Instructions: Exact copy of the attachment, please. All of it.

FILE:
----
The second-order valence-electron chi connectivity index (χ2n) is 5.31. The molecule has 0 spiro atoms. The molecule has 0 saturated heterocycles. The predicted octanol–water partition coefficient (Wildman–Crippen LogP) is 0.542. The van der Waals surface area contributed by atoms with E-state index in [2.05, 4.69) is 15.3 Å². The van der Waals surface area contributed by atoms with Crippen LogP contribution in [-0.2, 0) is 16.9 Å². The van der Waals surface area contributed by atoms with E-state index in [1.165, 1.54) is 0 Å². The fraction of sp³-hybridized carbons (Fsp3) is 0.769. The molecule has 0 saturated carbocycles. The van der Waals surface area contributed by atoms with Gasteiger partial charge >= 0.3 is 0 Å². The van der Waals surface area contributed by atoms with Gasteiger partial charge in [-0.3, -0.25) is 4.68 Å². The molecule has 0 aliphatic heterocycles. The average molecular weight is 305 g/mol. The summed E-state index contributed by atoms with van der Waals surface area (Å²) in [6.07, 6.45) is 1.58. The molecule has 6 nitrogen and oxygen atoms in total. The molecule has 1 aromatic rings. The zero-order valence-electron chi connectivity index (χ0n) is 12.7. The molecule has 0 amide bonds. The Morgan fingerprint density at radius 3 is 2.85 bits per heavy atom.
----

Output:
The second-order valence-electron chi connectivity index (χ2n) is 5.31. The molecule has 0 spiro atoms. The molecule has 0 saturated heterocycles. The predicted octanol–water partition coefficient (Wildman–Crippen LogP) is 0.542. The van der Waals surface area contributed by atoms with E-state index in [2.05, 4.69) is 15.3 Å². The van der Waals surface area contributed by atoms with Crippen LogP contribution in [-0.2, 0) is 16.9 Å². The van der Waals surface area contributed by atoms with E-state index in [1.165, 1.54) is 0 Å². The fraction of sp³-hybridized carbons (Fsp3) is 0.769. The molecule has 0 saturated carbocycles. The van der Waals surface area contributed by atoms with Gasteiger partial charge >= 0.3 is 0 Å². The van der Waals surface area contributed by atoms with Gasteiger partial charge in [-0.3, -0.25) is 4.68 Å². The molecule has 0 aliphatic heterocycles. The average molecular weight is 305 g/mol. The summed E-state index contributed by atoms with van der Waals surface area (Å²) in [6.07, 6.45) is 1.58. The molecule has 6 nitrogen and oxygen atoms in total. The molecule has 1 aromatic rings. The zero-order valence-electron chi connectivity index (χ0n) is 12.7. The molecule has 0 amide bonds. The Morgan fingerprint density at radius 3 is 2.85 bits per heavy atom.